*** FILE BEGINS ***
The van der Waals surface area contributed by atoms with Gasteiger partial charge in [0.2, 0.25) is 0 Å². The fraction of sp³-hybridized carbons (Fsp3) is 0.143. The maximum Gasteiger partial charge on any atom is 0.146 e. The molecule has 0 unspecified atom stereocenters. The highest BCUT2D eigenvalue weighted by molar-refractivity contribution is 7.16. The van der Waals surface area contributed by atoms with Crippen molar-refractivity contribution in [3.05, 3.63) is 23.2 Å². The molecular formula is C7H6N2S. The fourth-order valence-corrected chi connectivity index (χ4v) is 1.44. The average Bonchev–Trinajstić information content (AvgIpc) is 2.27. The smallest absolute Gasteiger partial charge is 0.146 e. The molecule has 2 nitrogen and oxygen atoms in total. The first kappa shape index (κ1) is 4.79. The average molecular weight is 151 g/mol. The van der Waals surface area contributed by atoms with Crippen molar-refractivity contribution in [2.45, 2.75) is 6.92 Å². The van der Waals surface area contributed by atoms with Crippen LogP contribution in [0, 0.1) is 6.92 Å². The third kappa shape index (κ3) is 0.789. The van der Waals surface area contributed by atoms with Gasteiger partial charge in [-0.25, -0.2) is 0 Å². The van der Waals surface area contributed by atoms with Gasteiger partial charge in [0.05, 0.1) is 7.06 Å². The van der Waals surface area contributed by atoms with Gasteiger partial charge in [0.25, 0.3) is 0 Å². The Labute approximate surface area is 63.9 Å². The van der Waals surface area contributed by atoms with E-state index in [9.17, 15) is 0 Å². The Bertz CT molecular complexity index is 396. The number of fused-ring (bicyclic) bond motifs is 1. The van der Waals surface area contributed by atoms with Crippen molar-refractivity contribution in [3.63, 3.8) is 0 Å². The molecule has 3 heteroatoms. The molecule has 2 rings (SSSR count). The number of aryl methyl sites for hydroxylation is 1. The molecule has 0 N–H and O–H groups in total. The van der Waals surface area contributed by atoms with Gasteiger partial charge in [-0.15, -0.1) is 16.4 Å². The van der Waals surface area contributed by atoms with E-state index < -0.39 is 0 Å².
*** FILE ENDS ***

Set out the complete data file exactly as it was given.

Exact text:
The van der Waals surface area contributed by atoms with Gasteiger partial charge in [0.2, 0.25) is 0 Å². The fraction of sp³-hybridized carbons (Fsp3) is 0.143. The maximum Gasteiger partial charge on any atom is 0.146 e. The molecule has 0 unspecified atom stereocenters. The highest BCUT2D eigenvalue weighted by molar-refractivity contribution is 7.16. The van der Waals surface area contributed by atoms with Crippen molar-refractivity contribution in [3.05, 3.63) is 23.2 Å². The molecular formula is C7H6N2S. The fourth-order valence-corrected chi connectivity index (χ4v) is 1.44. The average Bonchev–Trinajstić information content (AvgIpc) is 2.27. The smallest absolute Gasteiger partial charge is 0.146 e. The molecule has 2 nitrogen and oxygen atoms in total. The first kappa shape index (κ1) is 4.79. The average molecular weight is 151 g/mol. The van der Waals surface area contributed by atoms with Crippen molar-refractivity contribution in [2.45, 2.75) is 6.92 Å². The van der Waals surface area contributed by atoms with Crippen LogP contribution in [0, 0.1) is 6.92 Å². The third kappa shape index (κ3) is 0.789. The van der Waals surface area contributed by atoms with Gasteiger partial charge in [-0.25, -0.2) is 0 Å². The van der Waals surface area contributed by atoms with Gasteiger partial charge in [0.05, 0.1) is 7.06 Å². The van der Waals surface area contributed by atoms with Gasteiger partial charge in [0.25, 0.3) is 0 Å². The Labute approximate surface area is 63.9 Å². The van der Waals surface area contributed by atoms with E-state index in [9.17, 15) is 0 Å². The Bertz CT molecular complexity index is 396. The number of fused-ring (bicyclic) bond motifs is 1. The van der Waals surface area contributed by atoms with Crippen molar-refractivity contribution in [3.63, 3.8) is 0 Å². The molecule has 3 heteroatoms. The molecule has 2 rings (SSSR count). The number of aryl methyl sites for hydroxylation is 1. The molecule has 0 N–H and O–H groups in total. The van der Waals surface area contributed by atoms with Gasteiger partial charge in [-0.15, -0.1) is 16.4 Å². The van der Waals surface area contributed by atoms with E-state index < -0.39 is 0 Å².